The draft blueprint released last week by the state Air Resources Board to curb California's climate-changing pollution is a worthy effort but has a number of weaknesses that could limit the landmark law's ultimate effectiveness, critics note.
As lawmakers prepare hearings this summer on the plan required by AB 32, the state's 2006 greenhouse gas emissions law, several issues are gaining attention.
One is the lack of attention paid in the document to land-use and zoning, which can play pivotal role in cutting commute times and, thus, reduce carbon emissions from cars' tale pipes. Another is the absence of rules for zero-emission vehicles-a thorny issue that has plagued the ARB for years. There is relatively little attention paid to emission issues related to landfills and recycling. And there is concern that the so-called cap-and-trade market system-in which polluters can buy credits or allowances to keep operating-may not work, especially if it's linked to a regional market with other western states.
"Its goal is to lay out all the issues that have to be addressed, and the scoping plan for the most part did that very well. It's a conversation-starter. But the blanks have to be filled in," said Assemblywoman Loni Hancock, D-Berkeley, and co-chair of the Legislature's environmental caucus. "We're very concerned saying that we're going to engage in a trading system with the other western states, when those other states have no goals and have set no baselines. We should not be involved in anything that would weaken AB 32."
That law, originally authored by former Assemblywoman Fran Pavley, D-Agoura Hills, requires California to cut climate-changing carbon emissions to 1990 levels by 2020. Much of the reductions needed to reach that goal-perhaps 60 percent-are obtained through other legislation. But the remainder will be covered by AB 32, which is the state's over-arching carbon-emissions law. Pavley also authored the earlier law, also a model for the nation, to cut carbon emissions from automobiles. That law is poised to take effect, pending permission from the federal government.
The 75-page plan is a detailed description of the climate-changing problems poised by carbon emissions and the actions the state can take to meet those problems. Those include requiring utilities to get more of their power from "green" sources, penalizing major polluters with fees to raise $50 million annually for administering regulations, requiring wider use of fuel-efficient hybrid vehicles, encouraging the use of energy-efficient appliances in the home and a number of other programs. The document calls for expansion of renewable energy programs, greater energy efficiency in buildings, low carbon fuel standards, greater solar energy use, among other things.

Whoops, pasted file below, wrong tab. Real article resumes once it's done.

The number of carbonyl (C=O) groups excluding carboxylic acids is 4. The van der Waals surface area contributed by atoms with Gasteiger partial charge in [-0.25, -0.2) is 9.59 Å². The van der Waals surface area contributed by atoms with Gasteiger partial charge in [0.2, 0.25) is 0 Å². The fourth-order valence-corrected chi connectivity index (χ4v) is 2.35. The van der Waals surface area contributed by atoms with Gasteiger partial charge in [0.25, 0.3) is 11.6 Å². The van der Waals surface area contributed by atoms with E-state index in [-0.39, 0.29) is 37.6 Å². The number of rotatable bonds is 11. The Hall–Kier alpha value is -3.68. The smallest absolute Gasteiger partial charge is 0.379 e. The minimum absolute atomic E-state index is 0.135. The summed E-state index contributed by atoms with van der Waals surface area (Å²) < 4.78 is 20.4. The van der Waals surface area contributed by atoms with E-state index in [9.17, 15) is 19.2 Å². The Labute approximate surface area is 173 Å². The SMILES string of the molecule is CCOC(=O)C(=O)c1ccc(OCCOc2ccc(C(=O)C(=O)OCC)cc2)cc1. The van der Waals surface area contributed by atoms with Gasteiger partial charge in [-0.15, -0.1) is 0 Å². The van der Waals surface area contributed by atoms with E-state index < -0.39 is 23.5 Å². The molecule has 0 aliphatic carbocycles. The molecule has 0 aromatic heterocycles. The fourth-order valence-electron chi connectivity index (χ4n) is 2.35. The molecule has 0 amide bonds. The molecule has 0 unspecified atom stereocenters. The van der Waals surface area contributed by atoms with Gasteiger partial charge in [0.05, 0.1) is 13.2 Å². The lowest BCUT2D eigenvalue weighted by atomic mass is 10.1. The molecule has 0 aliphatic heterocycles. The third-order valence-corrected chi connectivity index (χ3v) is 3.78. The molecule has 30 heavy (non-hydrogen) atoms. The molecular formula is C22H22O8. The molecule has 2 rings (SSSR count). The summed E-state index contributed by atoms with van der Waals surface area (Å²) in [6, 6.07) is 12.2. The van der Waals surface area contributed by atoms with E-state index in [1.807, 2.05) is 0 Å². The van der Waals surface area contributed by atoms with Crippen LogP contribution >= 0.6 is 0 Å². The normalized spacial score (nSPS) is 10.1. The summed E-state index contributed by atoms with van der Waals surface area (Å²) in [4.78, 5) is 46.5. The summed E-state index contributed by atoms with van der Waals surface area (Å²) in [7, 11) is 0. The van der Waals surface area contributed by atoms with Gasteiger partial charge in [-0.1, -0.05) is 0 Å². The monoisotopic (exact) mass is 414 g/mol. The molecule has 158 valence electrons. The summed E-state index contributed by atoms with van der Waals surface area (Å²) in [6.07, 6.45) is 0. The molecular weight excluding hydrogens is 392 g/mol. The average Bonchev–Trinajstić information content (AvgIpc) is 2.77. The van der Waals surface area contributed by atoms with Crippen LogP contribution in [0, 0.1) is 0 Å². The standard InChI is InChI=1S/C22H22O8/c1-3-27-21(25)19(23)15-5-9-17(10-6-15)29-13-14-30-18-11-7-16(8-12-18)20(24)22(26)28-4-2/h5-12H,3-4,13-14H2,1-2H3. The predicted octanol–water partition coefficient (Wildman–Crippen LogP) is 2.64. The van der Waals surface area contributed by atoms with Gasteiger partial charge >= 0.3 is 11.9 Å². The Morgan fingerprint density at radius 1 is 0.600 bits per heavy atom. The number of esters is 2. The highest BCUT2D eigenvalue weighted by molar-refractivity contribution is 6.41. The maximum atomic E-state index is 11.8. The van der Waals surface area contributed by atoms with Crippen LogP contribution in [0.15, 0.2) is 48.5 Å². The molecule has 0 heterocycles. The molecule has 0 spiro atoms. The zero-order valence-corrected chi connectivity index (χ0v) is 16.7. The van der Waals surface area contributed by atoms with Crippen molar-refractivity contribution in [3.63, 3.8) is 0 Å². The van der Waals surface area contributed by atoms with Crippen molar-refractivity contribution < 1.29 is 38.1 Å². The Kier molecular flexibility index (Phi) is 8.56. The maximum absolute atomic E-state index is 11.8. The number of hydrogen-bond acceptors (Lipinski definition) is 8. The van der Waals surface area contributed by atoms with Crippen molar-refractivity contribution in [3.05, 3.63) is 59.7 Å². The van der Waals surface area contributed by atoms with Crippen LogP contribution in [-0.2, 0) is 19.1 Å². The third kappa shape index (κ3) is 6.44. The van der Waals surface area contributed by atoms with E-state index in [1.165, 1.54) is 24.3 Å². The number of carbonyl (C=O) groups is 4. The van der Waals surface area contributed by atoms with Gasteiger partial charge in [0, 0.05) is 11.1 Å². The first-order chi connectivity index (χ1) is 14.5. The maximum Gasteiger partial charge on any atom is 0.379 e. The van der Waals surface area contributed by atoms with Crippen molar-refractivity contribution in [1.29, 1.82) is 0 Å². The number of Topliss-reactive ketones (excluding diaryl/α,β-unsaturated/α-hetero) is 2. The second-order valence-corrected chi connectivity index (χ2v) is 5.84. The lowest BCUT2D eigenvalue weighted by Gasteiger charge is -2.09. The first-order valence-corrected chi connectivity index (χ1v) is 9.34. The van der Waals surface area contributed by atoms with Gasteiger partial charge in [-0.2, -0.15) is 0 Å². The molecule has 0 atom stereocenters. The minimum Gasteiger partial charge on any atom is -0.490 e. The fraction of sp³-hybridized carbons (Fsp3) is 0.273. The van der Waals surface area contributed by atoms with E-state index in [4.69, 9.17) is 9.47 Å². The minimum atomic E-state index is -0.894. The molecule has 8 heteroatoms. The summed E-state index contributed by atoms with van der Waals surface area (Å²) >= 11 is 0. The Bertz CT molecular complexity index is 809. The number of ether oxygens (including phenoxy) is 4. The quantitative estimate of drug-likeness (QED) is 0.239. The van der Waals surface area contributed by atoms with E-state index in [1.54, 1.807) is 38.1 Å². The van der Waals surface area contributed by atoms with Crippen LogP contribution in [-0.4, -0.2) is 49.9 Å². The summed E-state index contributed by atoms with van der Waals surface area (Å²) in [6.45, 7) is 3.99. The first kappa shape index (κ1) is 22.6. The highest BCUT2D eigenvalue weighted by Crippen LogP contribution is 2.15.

"On the whole, we like it and we think it is comprehensive in scope. But we do think the draft really needs to be strengthened before it becomes a final plan," said the Sierra Club's Bill Magavern. "The land-use area really needs to be made stronger to reduce vehicle miles traveled. We need to be putting our homes closer to transportation and public transit. We need more smart growth and infill projects, not suburban sprawl, which puts a lot of vehicles on the road."
Business interests, too, raised questions about the plan, noting that it was complex and difficult to digest quickly. Their most important questions involved the proposed cap-and-trade system.
"There is still a lot we don't know about it," said Shelly Sullivan of the AB 32 Implementation Group, which represents businesses and manufacturers. "We are encouraged that it proposes a cap-and-trade system that can deliver reductions in greenhouse gas emissions at a lower cost to consumers. But we still don't know the details."
Those details include whether pollution credits-also known as "allowances"-would be given away or auctioned off, whether so-called offsets would be allowed that enable polluters to operate by investing in green power elsewhere and whether there would be a western regional market, rather than just a California market, for pollution credits and energy purchases.
The potential for a western market is of particular interest to businesses.
"It really needs to be the broadest market possible, it should not just be a California market," Sullivan said. "If you can go elsewhere in a broad market, it's going to help you meet your emission-reduction targets. It prevents leakage of jobs to other states. If it's only in California, what's to prevent you from going to Nevada? The market is critical."
For environmentalists, a key piece of the market is not its size as much as the money.
"The proceeds from any auction should go to clean-energy technologies and low-income consumers, and to public transit and to green jobs development," Magavern said.